ON HIMALAYAN hillsides grows Japan's cold, hard cash. The making of the prized yen starts with a shrub on a Himalayan hillside.

Pasand Sherpa had no idea that bark stripped from his '' argeli '' would one day turn into pure money - the outgrowth of an of an unusual trade in which one of the poorest pockets of Asia supplies a primary ingredient for the economy in one of the richest.

Japan's currency is printed on special paper that can no longer be sourced at home.

The Japanese love their old-fashioned yen notes, and this year they needed mountains of fresh ones, so Mr. Sherpa and his neighbors have a lucrative reason to hang on to their hillsides.

'' I hadn't thought these raw materials would be exported to Japan or that I would make money from this plant,'' Mr. Sherpa said. '' I am now quite happy. This success came from nowhere. It grew up from my courtyard.''

Headquartered 2,860 miles away in Osaka.  Kanpou Incorporated produces paper used by the Japanese government for official purposes.

One of Kanpou's charitable programs had been scouting the foothills of the Himalayas since the 1990s. It went there to help the local farmers dig wells. Its agents eventually stumbled onto a solution for a Japanese problem.

Japan's supply of mitsumata, the traditional paper used to print its bank notes, was running low. The paper starts with pulp from plants of the Thymelaeaceae family which grew at high altitude with moderate sunshine and good drainage - tea growing terrain.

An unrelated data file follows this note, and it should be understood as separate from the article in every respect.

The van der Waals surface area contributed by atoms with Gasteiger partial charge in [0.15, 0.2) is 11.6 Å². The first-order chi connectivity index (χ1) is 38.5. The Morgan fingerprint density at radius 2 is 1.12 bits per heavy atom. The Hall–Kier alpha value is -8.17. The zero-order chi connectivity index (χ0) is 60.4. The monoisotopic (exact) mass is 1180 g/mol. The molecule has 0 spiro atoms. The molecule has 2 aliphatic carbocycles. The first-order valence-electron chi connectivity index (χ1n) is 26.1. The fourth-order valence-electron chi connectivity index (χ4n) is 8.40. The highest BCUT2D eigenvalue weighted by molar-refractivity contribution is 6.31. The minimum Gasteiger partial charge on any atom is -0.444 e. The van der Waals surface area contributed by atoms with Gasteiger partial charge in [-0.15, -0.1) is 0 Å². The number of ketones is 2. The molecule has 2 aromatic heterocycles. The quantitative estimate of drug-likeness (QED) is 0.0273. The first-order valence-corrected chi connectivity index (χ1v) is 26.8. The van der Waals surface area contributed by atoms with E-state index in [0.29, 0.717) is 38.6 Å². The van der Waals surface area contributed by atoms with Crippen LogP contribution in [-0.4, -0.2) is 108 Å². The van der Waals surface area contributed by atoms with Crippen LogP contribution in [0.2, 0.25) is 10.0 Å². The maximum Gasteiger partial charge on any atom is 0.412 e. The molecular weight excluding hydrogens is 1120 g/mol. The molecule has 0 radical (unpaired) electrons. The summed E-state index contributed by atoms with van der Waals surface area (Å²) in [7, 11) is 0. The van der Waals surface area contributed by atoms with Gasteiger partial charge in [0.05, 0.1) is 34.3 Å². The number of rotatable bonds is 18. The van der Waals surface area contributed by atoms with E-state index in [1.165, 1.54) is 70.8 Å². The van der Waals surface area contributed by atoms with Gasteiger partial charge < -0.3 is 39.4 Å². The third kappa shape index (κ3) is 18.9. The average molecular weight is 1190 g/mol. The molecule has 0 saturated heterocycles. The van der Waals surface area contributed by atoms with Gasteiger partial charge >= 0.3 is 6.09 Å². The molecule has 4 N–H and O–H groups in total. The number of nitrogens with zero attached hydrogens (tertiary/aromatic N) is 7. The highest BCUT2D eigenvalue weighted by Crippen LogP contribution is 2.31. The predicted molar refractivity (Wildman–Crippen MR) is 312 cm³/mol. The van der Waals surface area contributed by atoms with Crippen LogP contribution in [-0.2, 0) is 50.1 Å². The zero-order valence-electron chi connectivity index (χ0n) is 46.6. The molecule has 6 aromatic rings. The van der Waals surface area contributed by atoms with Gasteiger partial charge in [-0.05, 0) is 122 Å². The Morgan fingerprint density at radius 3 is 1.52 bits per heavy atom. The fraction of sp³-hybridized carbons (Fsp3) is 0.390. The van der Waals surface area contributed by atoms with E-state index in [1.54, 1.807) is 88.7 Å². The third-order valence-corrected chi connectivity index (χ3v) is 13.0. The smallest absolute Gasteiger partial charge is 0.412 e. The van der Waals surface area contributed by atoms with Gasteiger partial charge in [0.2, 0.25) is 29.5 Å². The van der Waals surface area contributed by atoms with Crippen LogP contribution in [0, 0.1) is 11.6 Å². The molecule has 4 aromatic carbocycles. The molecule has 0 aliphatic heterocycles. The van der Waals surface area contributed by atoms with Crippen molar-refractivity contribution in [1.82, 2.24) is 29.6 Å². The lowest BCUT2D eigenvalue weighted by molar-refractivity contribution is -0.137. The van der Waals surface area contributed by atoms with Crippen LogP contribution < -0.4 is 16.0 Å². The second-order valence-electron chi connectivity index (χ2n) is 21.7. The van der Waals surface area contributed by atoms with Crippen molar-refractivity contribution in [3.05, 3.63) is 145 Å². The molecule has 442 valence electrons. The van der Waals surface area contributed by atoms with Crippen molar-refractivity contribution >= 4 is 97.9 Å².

Shrinking rural population and climate change were driving Japanese farmers to abandon their labor-intensive plots.

Kanpou's president at the time knew that mitsumata had its origins in the Himalayas. So he wondered : 

Why not transplant it? After years of trial and error, the company discovered the argeli, a hardier relative, was already growing wild in Nepal. Its farmers just needed tutoring to meet Japan's exacting standards.

A quieter revolution got underway after earthquake devastated much of the Nepal in 2015. The Japanese sent specialists to the capital, Kathmandu, to help Nepali farmers get serious about making the stuff of cold, hard yen. 

This year, Mr. Sherpa has hired 60 local Nepalis to help him process his harvest and expects to earn eight million Nepali rupees, $60,000 in profit.

[ The average annual income in Nepal is about $1,340, according to the World Bank].

Mr. Sherpa hopes to produce 20 of the 140 tons that Nepal will be shipping to Japan.

'' As a Nepali,'' said Hari Gopal Shrestha, the general manager of Kanpou's Nepal arm, ''I feel proud of managing raw materials to print the currency of rich countries like Japan. That's a great moment for me. ''

The World Students Society thanks Bhadra Sharma, Alex Travelli and Kiuko Notoya.


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